D.C. Council Chairman Vincent C. Gray put his first stamp on the District’s shaky financial future by winning preliminary approval Tuesday of budget-balancing legislation that pares spending and pushes off inevitable tax increases until he becomes mayor next year.
The proposed cuts will close an immediate $188 million gap but aren’t deep enough to address a pending fiscal 2012 deficit, whose dollar amount is a moving target.
Two weeks ago, city officials announced that the District faces a $375 million deficit next fiscal year. But while debating the budget bill on Tuesday, lawmakers said the dollar figure could be as high as $500 million.
It’s “potentially overwhelming,” Mr. Gray said.
“Stop pretending the grim reaper isn’t at the door,” he told his colleagues. “The grim reaper is at the door.”
He and other lawmakers said the council must send Congress and residents the right message by cutting spending and reviewing all agency budgets and programs before budget talks begin anew in the spring.
“The worst message we could send to [the incoming] Congress is that we have spent our [reserve] balance fund, maxed out our credit and are now raising taxes,” said Ward 2 council member Jack Evans, who predicted the current spending pressures when he voted against the fiscal 2011 budget in May.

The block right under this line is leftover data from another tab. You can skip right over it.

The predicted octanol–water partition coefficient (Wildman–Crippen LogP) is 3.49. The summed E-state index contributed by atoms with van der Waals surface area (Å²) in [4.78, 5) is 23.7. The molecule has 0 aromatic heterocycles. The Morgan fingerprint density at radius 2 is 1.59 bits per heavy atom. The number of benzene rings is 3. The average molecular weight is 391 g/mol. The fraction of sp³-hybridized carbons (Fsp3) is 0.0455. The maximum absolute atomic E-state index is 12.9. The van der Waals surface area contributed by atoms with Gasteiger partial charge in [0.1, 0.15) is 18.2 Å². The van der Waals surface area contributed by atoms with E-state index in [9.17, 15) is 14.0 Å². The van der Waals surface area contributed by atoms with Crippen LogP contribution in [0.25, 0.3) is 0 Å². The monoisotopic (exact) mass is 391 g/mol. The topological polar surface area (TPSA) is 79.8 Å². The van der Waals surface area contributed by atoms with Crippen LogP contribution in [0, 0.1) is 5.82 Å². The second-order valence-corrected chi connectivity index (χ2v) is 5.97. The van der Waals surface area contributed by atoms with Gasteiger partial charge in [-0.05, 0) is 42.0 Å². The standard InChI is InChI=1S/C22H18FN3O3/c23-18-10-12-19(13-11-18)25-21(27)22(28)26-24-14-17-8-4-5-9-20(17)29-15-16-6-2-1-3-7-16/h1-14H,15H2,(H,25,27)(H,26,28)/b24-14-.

The spending problem “is just too big,” said Ward 4 council member Muriel Bowser, who said lawmakers should begin asking some tough questions.
“We have to ask can we afford the number of [job] positions we have,” she said. “Can we afford the number of programs we have?”
To ward off the gloomy outlook, lawmakers haggled over several tax-increase proposals before they voted on a stopgap plan crafted by Mayor Adrian M. Fenty and Mayor-elect Gray.
At the outset of the morning hearing, the belt-tightening measures, which include cuts to welfare benefits and other social-service programs, drew heckles from safety-net advocates, who have been pushing all year for income-tax increases. Protesters calmed down after several were escorted out of council chambers and when it became clear that six of 13 lawmakers, including incoming Chairman Kwame Brown, steadfastly stood with Mr. Gray against raising taxes.
The hearing wasn’t all about cutting spending.
Lawmakers agreed to restore $6.3 million to a job-training program, and Mr. Gray boosted one of his top priorities by restoring $1 million for early childhood education but compromised another.
He had planned to put $50 million into a rainy-day fund, but the proposal passed Tuesday calls for depositing $40 million in case the already gloomy forecast turns darker. It also calls for four furlough days to be tagged onto government-recognized holidays.
Legislators rejected several income-tax amendments, including a new measure by council member Harry Thomas Jr. of Ward 5, which would create a so-called jock tax, which Los Angeles and a few other major-sports jurisdictions levy against athletes.
Mr. Gray called the proposal a “worthy purpose” that “opens the door” to further discussions.
Another tax measure would raise income taxes on D.C. residents making a minimum of $75,000 a year and as much as $1 million.
Both amendments were shot down.
A final vote on the 2011 budget legislation is set for Dec. 21.